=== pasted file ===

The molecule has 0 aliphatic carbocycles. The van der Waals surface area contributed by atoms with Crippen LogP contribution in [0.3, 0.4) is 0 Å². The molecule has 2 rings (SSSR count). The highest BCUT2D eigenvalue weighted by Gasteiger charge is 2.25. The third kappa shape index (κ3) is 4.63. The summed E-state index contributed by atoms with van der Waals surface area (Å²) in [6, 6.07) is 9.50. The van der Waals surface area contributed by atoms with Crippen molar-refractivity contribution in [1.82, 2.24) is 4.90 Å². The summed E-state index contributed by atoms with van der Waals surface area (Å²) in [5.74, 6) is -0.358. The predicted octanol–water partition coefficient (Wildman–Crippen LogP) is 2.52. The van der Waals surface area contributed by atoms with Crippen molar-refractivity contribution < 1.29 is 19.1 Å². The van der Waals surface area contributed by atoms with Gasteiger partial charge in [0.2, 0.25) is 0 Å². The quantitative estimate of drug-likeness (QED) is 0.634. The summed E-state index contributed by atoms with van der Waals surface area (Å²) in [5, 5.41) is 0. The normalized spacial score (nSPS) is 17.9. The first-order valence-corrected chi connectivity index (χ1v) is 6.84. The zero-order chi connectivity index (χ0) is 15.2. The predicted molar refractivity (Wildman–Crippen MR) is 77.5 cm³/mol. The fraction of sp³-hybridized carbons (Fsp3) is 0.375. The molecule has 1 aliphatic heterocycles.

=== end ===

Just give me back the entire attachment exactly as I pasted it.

The molecule has 0 aliphatic carbocycles. The van der Waals surface area contributed by atoms with Crippen LogP contribution in [0.3, 0.4) is 0 Å². The molecule has 2 rings (SSSR count). The highest BCUT2D eigenvalue weighted by Gasteiger charge is 2.25. The third kappa shape index (κ3) is 4.63. The summed E-state index contributed by atoms with van der Waals surface area (Å²) in [6, 6.07) is 9.50. The van der Waals surface area contributed by atoms with Crippen molar-refractivity contribution in [1.82, 2.24) is 4.90 Å². The summed E-state index contributed by atoms with van der Waals surface area (Å²) in [5.74, 6) is -0.358. The predicted octanol–water partition coefficient (Wildman–Crippen LogP) is 2.52. The van der Waals surface area contributed by atoms with Crippen molar-refractivity contribution < 1.29 is 19.1 Å². The van der Waals surface area contributed by atoms with Gasteiger partial charge in [0.2, 0.25) is 0 Å². The quantitative estimate of drug-likeness (QED) is 0.634. The summed E-state index contributed by atoms with van der Waals surface area (Å²) in [5, 5.41) is 0. The normalized spacial score (nSPS) is 17.9. The first-order valence-corrected chi connectivity index (χ1v) is 6.84. The zero-order chi connectivity index (χ0) is 15.2. The predicted molar refractivity (Wildman–Crippen MR) is 77.5 cm³/mol. The fraction of sp³-hybridized carbons (Fsp3) is 0.375. The molecule has 1 aliphatic heterocycles.